Wednesday, 10 November 2010

It Will Be Nice When It's Finished

A kind Australian has composed the above video to show Edinburghers what their city may just look like in around 5 to 10 years' time.  Possibly nearer 10.

Meanwhile, back on the tracks - should there be any visible - Audit Scotland has begun an official investigation into the Capital's tram project after claims that it has been financially mismanaged.  The report will be issued early next year following a request from Robert Black, the Auditor General for Scotland.

A spokeswoman for Audit Scotland said:
"The auditors of the City of Edinburgh Council and Transport Scotland have been monitoring the project and its associated risks as part of their ongoing audits. This report will draw on their findings. 

"It is expected to be an interim report which will draw on the progress of the project to date, governance arrangements and the kind of issues which will need to be managed as the project moves forward." 

What good will an interim report do?  It's been obvious to anyone with any sense that this project is a total mess.  Overspent, mismanaged and even worse there seems to be serious doubt that any tram will ever run beyond the city centre.

What is needed is an inquiry which can dig out those responsible for this fiasco, name them and ensure they are publicly accountable for their actions.

Deja vu anyone?



English Pensioner said...

I can't remember being that impressed by the Melbourne trams other than the fact that they had one which ran on a circular route around the city centre for tourists which was free!
Personally, I still prefer the trolleybuses that we used to have in London; good acceleration, quiet, capable of going round parked vehicles and pollution free at the place of use. I can't understand the current obsession with trams.

Dramfineday said...

As someone from Nae Tram city- who didn't want them in the first place as we have a very good bus service - the question now is to finish or scrap? One of the realy brave things a project management team can do is to realise the thing isn't working and shut the project down. Count the cost, do the learning history and move on. On the other hand since circa £550 mill has been expended, do you spend more to finish it (and where do you get it)? Any way that it pans out leaves Edinburgh with egg on her face thanks to a combination, of poor understanding of the physical substrata and underground works, loss of control, poor delivery, and the need to have a capital vanity project. As a fairly frequent user of the A9 - I'd rather that the money had been spent on improving that.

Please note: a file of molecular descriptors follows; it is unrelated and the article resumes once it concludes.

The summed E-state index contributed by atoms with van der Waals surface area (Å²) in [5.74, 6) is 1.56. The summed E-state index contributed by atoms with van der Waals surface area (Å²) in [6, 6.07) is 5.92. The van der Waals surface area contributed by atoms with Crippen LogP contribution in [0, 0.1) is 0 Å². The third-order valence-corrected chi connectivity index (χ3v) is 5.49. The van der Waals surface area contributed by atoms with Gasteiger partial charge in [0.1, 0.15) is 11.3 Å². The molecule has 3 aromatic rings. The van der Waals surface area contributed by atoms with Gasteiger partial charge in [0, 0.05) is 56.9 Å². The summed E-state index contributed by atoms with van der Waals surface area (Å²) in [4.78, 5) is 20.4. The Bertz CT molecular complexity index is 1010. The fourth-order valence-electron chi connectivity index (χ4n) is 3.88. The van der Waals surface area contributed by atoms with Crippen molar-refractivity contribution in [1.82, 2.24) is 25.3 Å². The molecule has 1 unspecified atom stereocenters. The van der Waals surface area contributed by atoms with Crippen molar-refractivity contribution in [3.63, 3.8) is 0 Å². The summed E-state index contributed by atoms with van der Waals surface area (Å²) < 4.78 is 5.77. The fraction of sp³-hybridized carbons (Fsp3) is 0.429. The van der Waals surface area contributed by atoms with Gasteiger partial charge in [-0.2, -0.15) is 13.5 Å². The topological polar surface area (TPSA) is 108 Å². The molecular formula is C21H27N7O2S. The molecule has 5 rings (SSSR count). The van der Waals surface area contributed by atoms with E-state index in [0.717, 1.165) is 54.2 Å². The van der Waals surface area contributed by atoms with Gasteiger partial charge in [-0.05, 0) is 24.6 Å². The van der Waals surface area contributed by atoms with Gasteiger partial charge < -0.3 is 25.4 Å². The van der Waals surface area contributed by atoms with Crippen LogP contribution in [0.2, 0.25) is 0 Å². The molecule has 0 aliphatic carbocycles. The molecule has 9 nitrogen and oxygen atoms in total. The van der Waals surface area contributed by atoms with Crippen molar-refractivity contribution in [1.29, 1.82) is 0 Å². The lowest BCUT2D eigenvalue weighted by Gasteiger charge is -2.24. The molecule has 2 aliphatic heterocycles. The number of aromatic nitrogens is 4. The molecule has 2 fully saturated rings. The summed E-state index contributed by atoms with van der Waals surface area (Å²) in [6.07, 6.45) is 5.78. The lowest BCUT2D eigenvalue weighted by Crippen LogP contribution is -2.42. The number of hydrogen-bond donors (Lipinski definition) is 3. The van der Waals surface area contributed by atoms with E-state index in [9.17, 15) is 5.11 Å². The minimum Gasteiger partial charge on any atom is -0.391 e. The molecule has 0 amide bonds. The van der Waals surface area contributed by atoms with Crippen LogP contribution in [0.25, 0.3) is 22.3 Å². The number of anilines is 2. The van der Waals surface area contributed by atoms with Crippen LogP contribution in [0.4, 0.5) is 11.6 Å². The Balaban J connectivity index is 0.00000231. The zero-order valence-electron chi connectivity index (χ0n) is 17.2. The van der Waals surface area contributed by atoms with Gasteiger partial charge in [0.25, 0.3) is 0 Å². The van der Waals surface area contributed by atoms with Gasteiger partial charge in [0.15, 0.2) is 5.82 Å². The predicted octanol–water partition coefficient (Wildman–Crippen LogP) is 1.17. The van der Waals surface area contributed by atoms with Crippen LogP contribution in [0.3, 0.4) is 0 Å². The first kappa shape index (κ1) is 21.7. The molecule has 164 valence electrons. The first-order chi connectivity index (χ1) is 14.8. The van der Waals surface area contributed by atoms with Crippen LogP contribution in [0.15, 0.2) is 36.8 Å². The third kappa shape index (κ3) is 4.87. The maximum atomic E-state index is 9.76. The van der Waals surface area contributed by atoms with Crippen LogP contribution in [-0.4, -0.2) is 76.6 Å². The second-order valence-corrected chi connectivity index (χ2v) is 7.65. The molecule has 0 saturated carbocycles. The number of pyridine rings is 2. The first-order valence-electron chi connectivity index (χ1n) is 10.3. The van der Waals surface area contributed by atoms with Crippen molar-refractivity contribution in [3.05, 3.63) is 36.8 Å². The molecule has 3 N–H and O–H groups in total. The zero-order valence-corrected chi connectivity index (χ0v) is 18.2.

As for my city, can I have it back please?

PS nice video - very well done.

Jeanne Tomlin said...

I live in a city with a lot of trams, railborne vehicles, or whatever you want to call them. (Being Americans we don't usually call them trams. You know how we are)

Anyway, I like them. They are efficient at moving large numbers of people, much more so than buses. Whether the Edinburgh one is a good idea, I don't know. They can be a great part of a well-planned mass transit system.

I wouldn't necessarily do a knee-jerk reaction that they're a terrible idea. Of course, I also live in a city divided by a river with a LOT of bridges (I forget... eight I think in the immediate area) and you lot get all excited about adding one.

Scots are strange sometimes. *shrug*

Jeanne Tomlin said...

I like our trams so much that I am about to take one across the city rather than drive. Go figure...

Not saying that one will be great, but I do shake my head sometimes. Really, I will sit back and read a book rather than stressing over traffic. It won't burn up tires or add diesel-fume pollution.

And they accuse Americans of being "automobile addicted".

Sorry. I'll shut up now. :-)

McGonagall said...

What a laughing stock Scotland has become that it can't even build a wee tram line. Once the world leader in engineering - now a third rate poseur.

Crinkly & Ragged Arsed Philosophers said...

Ms Tomlin. Trams are fine if they supply and serve a purpose and have a route that stretches beyond strolling distance.

Leg-iron said...

McGonagall - it hurts because it's true. The inventors of tarmac, the pneumatic tyre and the television (among many other things) can't sort out a couple of steel rails with a tram on top.

I remember Cardiff trams, barely. I remember the rails in the road long after they were stopped. It's old and uncomplicated technology and yet it seems to be such a difficult thing to apply.

Give it ten more years and no UK official will be able to grasp the concept of the wheel.

I bet they can still fill out expenses forms though.

subrosa said...

I can't understand the obsession either EP. Just more clutter in the city and Edinburgh has such a great bus service.

subrosa said...

I too think the money would have been better spent improving the A9 Dram. How man fatalities are there on that road a year? I know of at these 3 serious accidents in the past 4 months.

subrosa said...

This project is just a disaster Jeanne. Edinburgh centre has been like a building site for years. Also the city has possibly the best bus service in Scotland and many don't understand why tram, because they don't see too much benefit.

Aye we're a funny lot aren't we. :)

subrosa said...

The problem with the Edinburgh trams Jeanne is that it's not going across anywhere. Many people will have to get off and take a bus to complete their journey.

We just can't seem to do these public works projects with any success.

subrosa said...

True McGonagall. Even 50 years ago if someone had said we'd make a mess of a wee tram line, they'd have been pilloried.

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